). The emerging understanding of the central role of IFNγ in the network of immune regulatory mechanisms that control malignant cell survival underscores the importance of precisely defining type II IFN signaling events. Recently, there has been an increased interest in identifying the mechanisms by which IFNs regulate transcription and mRNA translation of ISGs to develop unique approaches that could modulate the IFN response and lead to ways to enhance the generation of antiviral or antiproliferative responses by these cytokines. In earlier studies, we provided evidence implicating mTOR complexes in the expression of type I and II ISG products (
      • Kaur S.
      • Sassano A.
      • Joseph A.M.
      • Majchrzak-Kita B.
      • Eklund E.A.
      • Verma A.
      • Brachmann S.M.
      • Fish E.N.
      • Platanias L.C.
      Dual regulatory roles of phosphatidylinositol 3-kinase in IFN signaling.
      ,
      • Kaur S.
      • Sassano A.
      • Majchrzak-Kita B.
      • Baker D.P.
      • Su B.
      • Fish E.N.
      • Platanias L.C.
      Regulatory effects of mTORC2 complexes in type I IFN signaling and in the generation of IFN responses.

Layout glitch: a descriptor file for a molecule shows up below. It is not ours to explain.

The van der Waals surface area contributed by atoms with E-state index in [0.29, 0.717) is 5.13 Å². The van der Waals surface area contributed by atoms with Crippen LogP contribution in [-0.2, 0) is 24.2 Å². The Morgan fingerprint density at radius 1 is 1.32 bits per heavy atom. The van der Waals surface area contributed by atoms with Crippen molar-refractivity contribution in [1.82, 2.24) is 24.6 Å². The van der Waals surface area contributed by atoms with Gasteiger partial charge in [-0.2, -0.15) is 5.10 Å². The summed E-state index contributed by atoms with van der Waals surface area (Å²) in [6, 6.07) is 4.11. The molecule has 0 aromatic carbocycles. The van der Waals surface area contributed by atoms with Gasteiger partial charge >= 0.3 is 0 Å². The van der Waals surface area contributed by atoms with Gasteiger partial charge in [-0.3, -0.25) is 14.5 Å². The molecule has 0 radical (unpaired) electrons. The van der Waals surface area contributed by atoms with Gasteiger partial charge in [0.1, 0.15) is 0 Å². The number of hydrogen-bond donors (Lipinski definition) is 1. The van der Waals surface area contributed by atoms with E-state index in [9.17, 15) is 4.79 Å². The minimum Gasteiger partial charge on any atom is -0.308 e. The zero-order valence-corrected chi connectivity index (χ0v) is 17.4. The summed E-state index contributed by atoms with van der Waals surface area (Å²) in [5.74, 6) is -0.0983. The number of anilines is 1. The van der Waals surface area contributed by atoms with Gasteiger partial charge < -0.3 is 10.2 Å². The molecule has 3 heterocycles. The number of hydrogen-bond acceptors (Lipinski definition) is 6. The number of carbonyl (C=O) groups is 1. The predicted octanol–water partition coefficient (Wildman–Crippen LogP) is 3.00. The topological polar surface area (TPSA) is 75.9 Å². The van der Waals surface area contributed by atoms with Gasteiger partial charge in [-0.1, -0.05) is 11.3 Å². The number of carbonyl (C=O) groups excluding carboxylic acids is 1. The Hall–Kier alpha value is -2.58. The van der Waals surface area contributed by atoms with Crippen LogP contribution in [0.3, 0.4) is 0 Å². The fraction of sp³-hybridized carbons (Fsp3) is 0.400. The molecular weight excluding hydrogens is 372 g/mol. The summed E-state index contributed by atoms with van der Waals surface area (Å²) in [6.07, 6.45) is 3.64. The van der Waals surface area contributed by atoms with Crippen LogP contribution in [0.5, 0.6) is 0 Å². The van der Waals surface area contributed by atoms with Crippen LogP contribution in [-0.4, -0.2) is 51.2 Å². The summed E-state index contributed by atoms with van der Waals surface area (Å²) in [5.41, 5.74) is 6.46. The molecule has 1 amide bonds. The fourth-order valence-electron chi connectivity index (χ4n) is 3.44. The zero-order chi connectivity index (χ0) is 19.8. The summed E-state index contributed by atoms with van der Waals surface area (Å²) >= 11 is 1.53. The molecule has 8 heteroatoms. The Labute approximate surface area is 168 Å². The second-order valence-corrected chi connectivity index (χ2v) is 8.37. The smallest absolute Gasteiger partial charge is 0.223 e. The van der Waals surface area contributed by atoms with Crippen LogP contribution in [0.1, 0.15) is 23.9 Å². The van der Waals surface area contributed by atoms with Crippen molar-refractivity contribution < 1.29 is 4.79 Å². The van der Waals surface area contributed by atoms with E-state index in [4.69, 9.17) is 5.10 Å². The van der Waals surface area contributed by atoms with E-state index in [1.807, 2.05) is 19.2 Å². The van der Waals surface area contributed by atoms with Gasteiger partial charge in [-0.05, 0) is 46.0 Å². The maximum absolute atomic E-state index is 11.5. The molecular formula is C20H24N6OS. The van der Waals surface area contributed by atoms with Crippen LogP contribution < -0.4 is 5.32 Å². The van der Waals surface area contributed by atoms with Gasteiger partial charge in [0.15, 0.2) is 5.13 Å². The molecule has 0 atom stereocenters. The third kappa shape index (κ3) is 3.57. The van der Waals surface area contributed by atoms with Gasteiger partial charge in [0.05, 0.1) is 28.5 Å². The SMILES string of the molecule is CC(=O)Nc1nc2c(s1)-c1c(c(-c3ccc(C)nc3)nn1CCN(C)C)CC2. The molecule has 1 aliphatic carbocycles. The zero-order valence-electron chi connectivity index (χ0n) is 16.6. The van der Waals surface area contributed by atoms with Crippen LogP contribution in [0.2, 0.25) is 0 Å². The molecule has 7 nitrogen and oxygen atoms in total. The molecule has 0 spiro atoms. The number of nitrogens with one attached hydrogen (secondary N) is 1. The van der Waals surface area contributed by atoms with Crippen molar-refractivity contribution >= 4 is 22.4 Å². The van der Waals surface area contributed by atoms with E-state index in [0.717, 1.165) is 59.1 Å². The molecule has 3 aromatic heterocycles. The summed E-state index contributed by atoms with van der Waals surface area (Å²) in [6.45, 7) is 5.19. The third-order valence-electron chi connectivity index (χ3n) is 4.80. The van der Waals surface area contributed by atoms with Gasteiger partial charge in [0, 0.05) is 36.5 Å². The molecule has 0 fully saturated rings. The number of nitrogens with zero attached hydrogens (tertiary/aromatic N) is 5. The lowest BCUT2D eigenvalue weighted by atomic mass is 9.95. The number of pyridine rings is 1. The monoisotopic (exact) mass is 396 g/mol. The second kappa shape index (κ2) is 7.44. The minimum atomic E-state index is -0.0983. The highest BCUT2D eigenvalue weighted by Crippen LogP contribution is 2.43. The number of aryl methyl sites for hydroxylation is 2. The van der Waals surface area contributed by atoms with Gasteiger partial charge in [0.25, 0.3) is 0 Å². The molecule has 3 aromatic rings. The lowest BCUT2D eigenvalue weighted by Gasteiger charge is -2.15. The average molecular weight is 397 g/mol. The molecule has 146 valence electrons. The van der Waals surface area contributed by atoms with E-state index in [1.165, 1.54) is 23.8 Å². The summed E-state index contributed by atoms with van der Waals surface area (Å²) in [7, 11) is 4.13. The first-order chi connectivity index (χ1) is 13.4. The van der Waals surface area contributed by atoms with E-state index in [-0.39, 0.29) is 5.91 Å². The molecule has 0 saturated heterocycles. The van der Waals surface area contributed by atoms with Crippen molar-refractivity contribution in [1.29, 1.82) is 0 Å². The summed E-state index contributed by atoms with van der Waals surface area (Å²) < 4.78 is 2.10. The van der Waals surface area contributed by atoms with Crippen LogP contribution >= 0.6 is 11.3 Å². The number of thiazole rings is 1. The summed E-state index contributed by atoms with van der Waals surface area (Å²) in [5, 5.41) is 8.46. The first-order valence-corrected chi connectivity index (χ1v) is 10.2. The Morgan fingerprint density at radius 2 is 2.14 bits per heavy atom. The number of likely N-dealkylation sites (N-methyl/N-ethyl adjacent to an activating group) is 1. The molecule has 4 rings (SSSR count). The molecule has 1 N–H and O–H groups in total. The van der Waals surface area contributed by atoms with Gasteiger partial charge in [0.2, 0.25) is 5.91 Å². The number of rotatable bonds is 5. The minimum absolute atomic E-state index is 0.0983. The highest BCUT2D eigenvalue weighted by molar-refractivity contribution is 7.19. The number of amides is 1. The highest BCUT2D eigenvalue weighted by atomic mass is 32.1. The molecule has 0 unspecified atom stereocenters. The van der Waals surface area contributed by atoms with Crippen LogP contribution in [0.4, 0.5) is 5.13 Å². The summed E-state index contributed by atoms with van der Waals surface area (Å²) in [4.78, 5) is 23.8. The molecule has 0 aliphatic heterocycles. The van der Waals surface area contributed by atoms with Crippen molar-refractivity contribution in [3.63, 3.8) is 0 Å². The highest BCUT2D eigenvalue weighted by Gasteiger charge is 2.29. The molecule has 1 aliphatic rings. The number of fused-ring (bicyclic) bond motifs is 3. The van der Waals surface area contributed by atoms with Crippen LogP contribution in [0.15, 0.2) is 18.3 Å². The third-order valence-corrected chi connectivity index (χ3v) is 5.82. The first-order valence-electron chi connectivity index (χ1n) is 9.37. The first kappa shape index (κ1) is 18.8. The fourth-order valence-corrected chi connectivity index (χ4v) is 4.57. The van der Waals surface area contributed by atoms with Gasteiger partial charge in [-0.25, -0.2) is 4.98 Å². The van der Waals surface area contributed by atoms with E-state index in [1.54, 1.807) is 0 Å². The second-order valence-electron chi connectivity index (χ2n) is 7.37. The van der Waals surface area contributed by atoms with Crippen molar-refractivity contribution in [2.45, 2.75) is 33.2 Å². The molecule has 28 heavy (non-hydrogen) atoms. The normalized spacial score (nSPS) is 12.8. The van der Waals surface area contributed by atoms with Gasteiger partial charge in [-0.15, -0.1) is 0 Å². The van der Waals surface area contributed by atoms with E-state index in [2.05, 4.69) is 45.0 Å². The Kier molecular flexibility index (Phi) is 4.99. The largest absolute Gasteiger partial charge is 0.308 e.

,
      • Kaur S.
      • Kroczynska B.
      • Sharma B.
      • Sassano A.
      • Arslan A.D.
      • Majchrzak-Kita B.
      • Stein B.L.
      • McMahon B.
      • Altman J.K.
      • Su B.
      • Calogero R.A.
      • Fish E.N.
      • Platanias L.C.
      Critical roles for Rictor/Sin1 complexes in interferon-dependent gene transcription and generation of antiproliferative responses.
      ,
      • Kroczynska B.
      • Rafidi R.L.
      • Majchrzak-Kita B.
      • Kosciuczuk E.M.
      • Blyth G.T.
      • Jemielity J.
      • Warminska Z.
      • Saleiro D.
      • Mehrotra S.
      • Arslan A.D.
      • Fish E.N.
      • Platanias L.C.
      Interferon γ (IFNγ) signaling via mechanistic target of rapamycin complex 2 (mTORC2) and regulatory effects in the generation of type II interferon biological responses.
      ,
      • Kroczynska B.
      • Mehrotra S.
      • Arslan A.D.
      • Kaur S.
      • Platanias L.C.
      Regulation of interferon-dependent mRNA translation of target genes.
      ,
      • Kroczynska B.
      • Kaur S.
      • Katsoulidis E.
      • Majchrzak-Kita B.
      • Sassano A.
      • Kozma S.C.
      • Fish E.N.
      • Platanias L.C.
      Interferon-dependent engagement of eukaryotic initiation factor 4B via S6 kinase (S6K)- and ribosomal protein S6K-mediated signals.
      ,
      • Kroczynska B.
      • Joshi S.
      • Eklund E.A.
      • Verma A.
      • Kotenko S.V.
      • Fish E.N.
      • Platanias L.C.
      Regulatory effects of ribosomal S6 kinase 1 (RSK1) in IFNλ signaling.
      ). Other earlier work from our group raised the possibility that mTORC2 is engaged in a unique way in IFN signaling, as reflected by IFN-specific effects on the AKT/mTORC1 axis (
      • Kaur S.
      • Sassano A.
      • Majchrzak-Kita B.
      • Baker D.P.
      • Su B.
      • Fish E.N.
      • Platanias L.C.